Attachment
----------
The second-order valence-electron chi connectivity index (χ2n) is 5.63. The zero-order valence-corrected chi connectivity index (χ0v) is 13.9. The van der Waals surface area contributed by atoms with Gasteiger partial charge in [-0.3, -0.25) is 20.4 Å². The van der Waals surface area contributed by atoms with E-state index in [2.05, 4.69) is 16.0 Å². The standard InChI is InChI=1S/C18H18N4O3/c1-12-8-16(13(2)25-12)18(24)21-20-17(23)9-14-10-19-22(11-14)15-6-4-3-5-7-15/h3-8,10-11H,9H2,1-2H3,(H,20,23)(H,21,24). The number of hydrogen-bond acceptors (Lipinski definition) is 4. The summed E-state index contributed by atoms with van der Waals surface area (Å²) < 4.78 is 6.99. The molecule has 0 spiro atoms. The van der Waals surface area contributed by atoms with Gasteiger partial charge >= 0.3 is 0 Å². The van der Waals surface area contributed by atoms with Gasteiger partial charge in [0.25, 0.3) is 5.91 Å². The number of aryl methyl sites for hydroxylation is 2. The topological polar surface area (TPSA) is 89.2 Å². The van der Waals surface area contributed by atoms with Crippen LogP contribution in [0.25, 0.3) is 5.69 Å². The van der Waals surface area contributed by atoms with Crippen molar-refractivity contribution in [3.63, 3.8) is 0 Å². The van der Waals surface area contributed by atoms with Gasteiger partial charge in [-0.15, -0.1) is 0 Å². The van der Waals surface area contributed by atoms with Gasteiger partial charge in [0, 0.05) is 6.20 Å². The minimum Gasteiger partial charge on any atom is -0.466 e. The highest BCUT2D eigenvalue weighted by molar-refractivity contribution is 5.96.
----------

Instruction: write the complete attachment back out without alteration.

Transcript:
The second-order valence-electron chi connectivity index (χ2n) is 5.63. The zero-order valence-corrected chi connectivity index (χ0v) is 13.9. The van der Waals surface area contributed by atoms with Gasteiger partial charge in [-0.3, -0.25) is 20.4 Å². The van der Waals surface area contributed by atoms with E-state index in [2.05, 4.69) is 16.0 Å². The standard InChI is InChI=1S/C18H18N4O3/c1-12-8-16(13(2)25-12)18(24)21-20-17(23)9-14-10-19-22(11-14)15-6-4-3-5-7-15/h3-8,10-11H,9H2,1-2H3,(H,20,23)(H,21,24). The number of hydrogen-bond acceptors (Lipinski definition) is 4. The summed E-state index contributed by atoms with van der Waals surface area (Å²) < 4.78 is 6.99. The molecule has 0 spiro atoms. The van der Waals surface area contributed by atoms with Gasteiger partial charge >= 0.3 is 0 Å². The van der Waals surface area contributed by atoms with Gasteiger partial charge in [0.25, 0.3) is 5.91 Å². The number of aryl methyl sites for hydroxylation is 2. The topological polar surface area (TPSA) is 89.2 Å². The van der Waals surface area contributed by atoms with Crippen LogP contribution in [0.25, 0.3) is 5.69 Å². The van der Waals surface area contributed by atoms with Crippen molar-refractivity contribution in [3.63, 3.8) is 0 Å². The van der Waals surface area contributed by atoms with Gasteiger partial charge in [-0.15, -0.1) is 0 Å². The van der Waals surface area contributed by atoms with Gasteiger partial charge in [0, 0.05) is 6.20 Å². The minimum Gasteiger partial charge on any atom is -0.466 e. The highest BCUT2D eigenvalue weighted by molar-refractivity contribution is 5.96.